Vedic Art: Indian Miniature Painting, Part 19

BY: SUN STAFF - 1.3 2017

Rama and Laksmana Attack the Demon Ravana 
Ramayana – Malwa, 1640 A.D.

A serial presentation of India's artistic legacy in paintings, sculpture and temple architecture.


17th – 19th Centuries


Among the most important Miniature paintings to be produced by the Malwa School in the 17th Century are those illustrating a Rasikapriya manuscript from 1634 A.D., a series from the Amaru Sataka painted in 1652 A.D. in Nasratgarh, and a Ragamala series produced in 1680 A.D. at Narsyanga Shah. The Malwa School of painting existed for a relatively short period of time, ending around the end of the 17th Century.

Typical characteristics of Malwa School paintings are the refined drawing styles and use of boldly contrasting colours, and as previously mentioned, the use of compartmentalized scenes. A significant Mughal influence is present in both ornaments and costumes, which sometimes feature black tassels and striped skirts not found in indigenous Central India paintings of the period.

Ragini Khambavati 
Ragamala - Malwa, c. 1660 A.D.

In the Ramayana illustration above, we have an example of all these characteristics. Rama and Laksmana are framed separately from the demon Ravana. Sita Devi is shown, in a striped skirt, framed almost like a picture on the wall, although the scene takes place outdoors. All the figures are flat and one-dimensional. In both the patterned pedestal the divine Heroes stand on and in the earth/rocks behind the demon, we have an interesting co-mingling of designs. The patterns seem to be mid-way between Indian and Persian motifs.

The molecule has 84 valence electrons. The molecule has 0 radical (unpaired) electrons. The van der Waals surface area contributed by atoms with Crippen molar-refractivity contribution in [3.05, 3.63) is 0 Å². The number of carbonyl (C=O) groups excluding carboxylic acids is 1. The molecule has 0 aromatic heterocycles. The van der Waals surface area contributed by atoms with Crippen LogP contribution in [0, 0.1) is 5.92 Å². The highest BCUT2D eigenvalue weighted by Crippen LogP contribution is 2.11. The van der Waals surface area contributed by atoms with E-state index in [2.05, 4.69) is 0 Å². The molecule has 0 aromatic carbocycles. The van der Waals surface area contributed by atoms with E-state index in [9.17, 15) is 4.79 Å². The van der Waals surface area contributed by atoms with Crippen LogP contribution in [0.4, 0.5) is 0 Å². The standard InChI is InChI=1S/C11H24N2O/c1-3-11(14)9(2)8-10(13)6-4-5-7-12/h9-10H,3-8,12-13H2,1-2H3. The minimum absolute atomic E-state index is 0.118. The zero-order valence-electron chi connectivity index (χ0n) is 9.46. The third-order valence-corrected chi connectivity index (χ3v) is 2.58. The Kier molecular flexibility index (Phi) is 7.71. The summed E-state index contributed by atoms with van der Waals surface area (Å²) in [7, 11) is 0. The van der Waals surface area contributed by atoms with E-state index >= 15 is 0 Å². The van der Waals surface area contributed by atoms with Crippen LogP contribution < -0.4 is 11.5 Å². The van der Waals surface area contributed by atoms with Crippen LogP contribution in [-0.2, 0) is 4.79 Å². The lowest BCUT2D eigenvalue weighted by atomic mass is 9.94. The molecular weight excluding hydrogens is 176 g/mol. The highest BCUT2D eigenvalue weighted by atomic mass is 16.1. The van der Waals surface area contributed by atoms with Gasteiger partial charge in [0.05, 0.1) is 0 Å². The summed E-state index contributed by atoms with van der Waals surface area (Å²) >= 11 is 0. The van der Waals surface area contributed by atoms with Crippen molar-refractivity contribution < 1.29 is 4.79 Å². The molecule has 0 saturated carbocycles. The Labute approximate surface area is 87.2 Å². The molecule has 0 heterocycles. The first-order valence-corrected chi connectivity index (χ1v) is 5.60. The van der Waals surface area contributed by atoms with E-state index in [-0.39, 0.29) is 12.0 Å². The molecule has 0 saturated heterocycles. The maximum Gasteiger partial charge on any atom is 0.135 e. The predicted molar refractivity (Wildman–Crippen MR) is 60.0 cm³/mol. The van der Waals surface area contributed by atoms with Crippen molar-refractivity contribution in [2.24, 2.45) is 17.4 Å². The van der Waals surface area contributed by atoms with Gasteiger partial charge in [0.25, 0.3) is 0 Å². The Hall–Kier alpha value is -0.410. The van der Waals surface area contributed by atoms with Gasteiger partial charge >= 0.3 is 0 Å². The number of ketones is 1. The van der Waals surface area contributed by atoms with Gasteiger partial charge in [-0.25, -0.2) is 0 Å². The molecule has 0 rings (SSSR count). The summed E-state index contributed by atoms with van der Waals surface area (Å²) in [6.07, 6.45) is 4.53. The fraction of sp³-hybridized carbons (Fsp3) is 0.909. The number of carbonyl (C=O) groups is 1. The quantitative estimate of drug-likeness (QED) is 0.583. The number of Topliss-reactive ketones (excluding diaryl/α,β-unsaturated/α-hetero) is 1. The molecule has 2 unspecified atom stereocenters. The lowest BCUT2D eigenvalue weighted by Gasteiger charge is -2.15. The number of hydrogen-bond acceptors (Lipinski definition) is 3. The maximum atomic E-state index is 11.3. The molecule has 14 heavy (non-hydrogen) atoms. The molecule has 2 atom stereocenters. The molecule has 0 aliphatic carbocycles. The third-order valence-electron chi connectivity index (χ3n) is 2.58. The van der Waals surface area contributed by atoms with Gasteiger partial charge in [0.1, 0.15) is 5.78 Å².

Art historians have suggested that the Malwa School does not belong to the geographical region of Malwa, but more likely to the Bundelkhand, on its eastern side. The ancient Malwa kingdom spanned part of western Madhya Pradesh and southeastern Rajasthan, up to the Nimar region, north of the Vindhyas. It has been ruled over the ages by the Avantis, the Mauryans, the Guptas, the Parmaras, the Malwa sultans, the Mughals, the Marathas, and British India.

Ragini Khambavati 
Ragamala - Malwa, c. 1680 A.D.


There have been many cultural influences in Malwa, each contributing to the arts. However, in comparison to the geographically close Bundi school, the Malwa Miniatures are considered rather archaistic, following 16th Century influences, and not advancing beyond that century.

The Krishna-lila scene below is an interesting example. This Miniature is an illustration from a Bhagavata Purana most likely produced in Malwa circa 1540 to 1560. It shows Lord Krsna's pastime of refusing to take the crown of Mathura, which is being presented to Him in a basket. In juxtaposition of colors, brother Balarama's dhoti is the same color of blue as Sri Krsna Himself.

Set into separate compartments are the main pavilion the figures stand on, a bedchamber and living room, and a black mountain in the background. Even the pavilion is compartmentalized, with one red and one green wall. The pink steps, like brickwork, lead down to a lotus pond. The tank and the lotus motifs are distinctly Indian.

There is a beautiful makara gargoyle at the corner of the roof, holding a banner that flies against the black hillside and blue sky above. The Ragamala verse was originally inscribed in Devanagari script above.

Despite the different content themes, the examples shown here illustrate a cohesive, recognizable style of Malwa School paintings. Across the diverse scenes from Krishna-lila, Ramayana and Ragamala, there is a consistency of presentation and style. However, there are many variations in Malwa School design, theme, color and mood to be found, and we'll consider some of these in our next segment.

Krishna Refusing the Crown of Mathura 
Bhagavata Purana – Malwa/Mewar, c. 1550 A.D.



National Museum, New Delhi